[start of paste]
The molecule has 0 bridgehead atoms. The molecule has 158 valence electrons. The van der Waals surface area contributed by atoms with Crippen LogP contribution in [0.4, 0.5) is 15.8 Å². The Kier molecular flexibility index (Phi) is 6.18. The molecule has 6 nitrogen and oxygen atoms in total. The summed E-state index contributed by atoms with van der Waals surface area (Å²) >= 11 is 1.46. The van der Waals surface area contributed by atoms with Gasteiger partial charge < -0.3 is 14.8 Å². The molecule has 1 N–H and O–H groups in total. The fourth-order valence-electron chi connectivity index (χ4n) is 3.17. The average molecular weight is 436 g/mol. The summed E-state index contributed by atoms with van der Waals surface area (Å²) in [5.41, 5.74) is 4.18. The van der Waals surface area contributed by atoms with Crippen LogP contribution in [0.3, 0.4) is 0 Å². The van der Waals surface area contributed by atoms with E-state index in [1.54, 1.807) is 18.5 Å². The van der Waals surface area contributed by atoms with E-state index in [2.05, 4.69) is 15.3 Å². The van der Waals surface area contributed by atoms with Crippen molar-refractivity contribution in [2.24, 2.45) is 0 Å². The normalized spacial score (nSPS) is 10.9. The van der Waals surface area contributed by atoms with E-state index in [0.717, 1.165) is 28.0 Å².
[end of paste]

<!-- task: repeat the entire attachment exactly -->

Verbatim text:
The molecule has 0 bridgehead atoms. The molecule has 158 valence electrons. The van der Waals surface area contributed by atoms with Crippen LogP contribution in [0.4, 0.5) is 15.8 Å². The Kier molecular flexibility index (Phi) is 6.18. The molecule has 6 nitrogen and oxygen atoms in total. The summed E-state index contributed by atoms with van der Waals surface area (Å²) >= 11 is 1.46. The van der Waals surface area contributed by atoms with Gasteiger partial charge < -0.3 is 14.8 Å². The molecule has 1 N–H and O–H groups in total. The fourth-order valence-electron chi connectivity index (χ4n) is 3.17. The average molecular weight is 436 g/mol. The summed E-state index contributed by atoms with van der Waals surface area (Å²) in [5.41, 5.74) is 4.18. The van der Waals surface area contributed by atoms with Crippen LogP contribution in [0.3, 0.4) is 0 Å². The van der Waals surface area contributed by atoms with E-state index in [1.54, 1.807) is 18.5 Å². The van der Waals surface area contributed by atoms with E-state index in [2.05, 4.69) is 15.3 Å². The van der Waals surface area contributed by atoms with Crippen molar-refractivity contribution in [2.24, 2.45) is 0 Å². The normalized spacial score (nSPS) is 10.9. The van der Waals surface area contributed by atoms with E-state index in [0.717, 1.165) is 28.0 Å².